The Slow Death of the Corporate Architecture of Exclusion

Of all the changes in architectural typologies in recent years, one of the most dramatic - and the most documented - is the transition from corporate to more casual, 'fun' office buildings. This change has infiltrated companies from tiny 5-person start-ups to Silicon Valley giants, and while it has been pioneered by tech and media companies it has certainly not been limited to them.

Most analysis of this change focuses on work patterns created by new technology or the demands of the 'millennial' worker, but this post originally published on Means the World - the blog of NBBJ - examines the shift away from the corporate office as a product of not just what these building are but what they represent about us as a society, arguing that "when today's workers look at the midcentury office, they see a symbol of exclusion."

© Flickr CC User mark sebastian

In designing workplaces for companies around the world, I’ve met a lot of people — my own colleagues included — who say, “We don’t want to be in one of those corporate-feeling office buildings.” I’ve thought it’s largely because we have a new kind of corporate client, the tech startup, which has experienced explosive growth for quite a while, compared to the flat or negative growth of many traditional industries. In some ways, tech firms are driving the conversation around workplace design.

But why don’t companies want to be in a “bank-looking” high-rise? There are the obvious reasons, the character and authenticity of the work environment, but it’s not that corporate work has transformed from banking, law and accounting offices into the hip incubators of the tech sector. Rather, there’s been a change in the nature of corporate workers themselves — we’ve moved from a Mad Men workforce to a much more diverse one.

Work in the United States, in the mid-20th century when we invented the modern office building, was all about white men: in the 1950s, more than 70% of the workforce was male. And although the Bureau of Labor Statistics didn’t track ethnicity until the latter part of the century, it’s safe to assume the workforce was less ethnically diverse in the ’50s than in 1980, when fully 87% of workers were white.

Capital One Lab / Studio O+A. Image © Jasper Sanidad

Today, however, we have a more gender-diverse, ethnicity-diverse and age-diverse workforce than ever before. Women now comprise nearly half — 47% — of the workforce; ethnically, we’ve gone from a 13% minority workforce in 1980, to 20% today. Although we’re still far from fully equal representation, we will get closer over time.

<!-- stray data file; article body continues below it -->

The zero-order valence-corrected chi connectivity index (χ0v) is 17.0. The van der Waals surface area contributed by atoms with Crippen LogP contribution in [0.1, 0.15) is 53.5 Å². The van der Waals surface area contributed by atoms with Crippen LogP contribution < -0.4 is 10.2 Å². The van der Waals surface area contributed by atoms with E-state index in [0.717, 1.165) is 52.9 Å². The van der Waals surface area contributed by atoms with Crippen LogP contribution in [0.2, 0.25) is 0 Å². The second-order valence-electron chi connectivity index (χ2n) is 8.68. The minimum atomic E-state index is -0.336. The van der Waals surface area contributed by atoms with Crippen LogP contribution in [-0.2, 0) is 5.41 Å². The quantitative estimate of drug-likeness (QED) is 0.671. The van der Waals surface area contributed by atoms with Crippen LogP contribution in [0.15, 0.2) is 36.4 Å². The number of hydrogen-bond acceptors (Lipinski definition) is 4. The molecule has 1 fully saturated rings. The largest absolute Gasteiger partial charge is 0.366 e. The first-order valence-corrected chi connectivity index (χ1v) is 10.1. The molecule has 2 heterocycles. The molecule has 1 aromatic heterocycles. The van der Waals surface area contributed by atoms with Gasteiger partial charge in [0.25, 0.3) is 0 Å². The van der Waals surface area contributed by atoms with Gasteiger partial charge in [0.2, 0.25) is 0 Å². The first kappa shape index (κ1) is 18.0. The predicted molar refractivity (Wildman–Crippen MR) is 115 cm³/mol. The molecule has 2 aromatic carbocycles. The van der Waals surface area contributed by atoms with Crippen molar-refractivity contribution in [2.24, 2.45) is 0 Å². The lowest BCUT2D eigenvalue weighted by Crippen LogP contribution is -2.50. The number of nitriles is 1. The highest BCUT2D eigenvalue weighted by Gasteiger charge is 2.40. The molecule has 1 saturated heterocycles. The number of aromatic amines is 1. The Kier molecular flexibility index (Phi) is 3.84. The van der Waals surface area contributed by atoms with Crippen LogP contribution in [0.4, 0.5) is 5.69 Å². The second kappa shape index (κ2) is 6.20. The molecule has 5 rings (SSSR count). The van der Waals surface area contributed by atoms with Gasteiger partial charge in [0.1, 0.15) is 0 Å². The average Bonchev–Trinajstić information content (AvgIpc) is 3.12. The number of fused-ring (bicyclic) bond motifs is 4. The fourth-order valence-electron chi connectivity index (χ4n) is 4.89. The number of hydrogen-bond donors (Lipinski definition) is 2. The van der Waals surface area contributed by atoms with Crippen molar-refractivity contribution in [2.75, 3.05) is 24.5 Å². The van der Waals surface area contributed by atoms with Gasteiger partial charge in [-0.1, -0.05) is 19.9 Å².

And those office buildings symbolized and supported a systems-based approach to human endeavor. Each worker was just another module in a larger corporate structure, an easily swapped-out cog in the white-collar machine. Now, however, young workers in particular want workplaces that offer flexibility and a chance for personal growth. To say nothing of environmental sensitivity – those midcentury buildings are notoriously energy-inefficient.

So is it any surprise that more than half of today’s workforce looks at a midcentury-modern office building, that corporate symbol, and sees a symbol of their exclusion? Who would want to work in such an environment?

GoDaddy Silicon Valley Office / DES Architects + Engineers. Image © Lawrence Anderson

We need to redefine the symbol of work away from symbols of exclusion and white, male workforces. What does that look like? What does it say? How does it talk to people? Can we retrofit midcentury office building to be more open and democratic? Or is its hierarchical history too strong to overcome? Is there even a model for what the new workplace looks like, or will it be different for each organization? These are some of the questions I’m excited to face as we move into this new world of work.

Of course, it’s not enough to simply build new symbols of inclusion. We have to build inclusive workforces too. Even progressive technology companies are overwhelmingly male, if a little more diverse than the working population at large. If we dislike what the office high-rise symbolizes, perhaps that’s because it provides an uncomfortable reminder of just how far we have to go.

Scott Wyatt is a Partner and Chairman of the Board at NBBJ.

About this author
Cite: Scott Wyatt. "The Slow Death of the Corporate Architecture of Exclusion" 20 Sep 2014. ArchDaily. Accessed . <> ISSN 0719-8884

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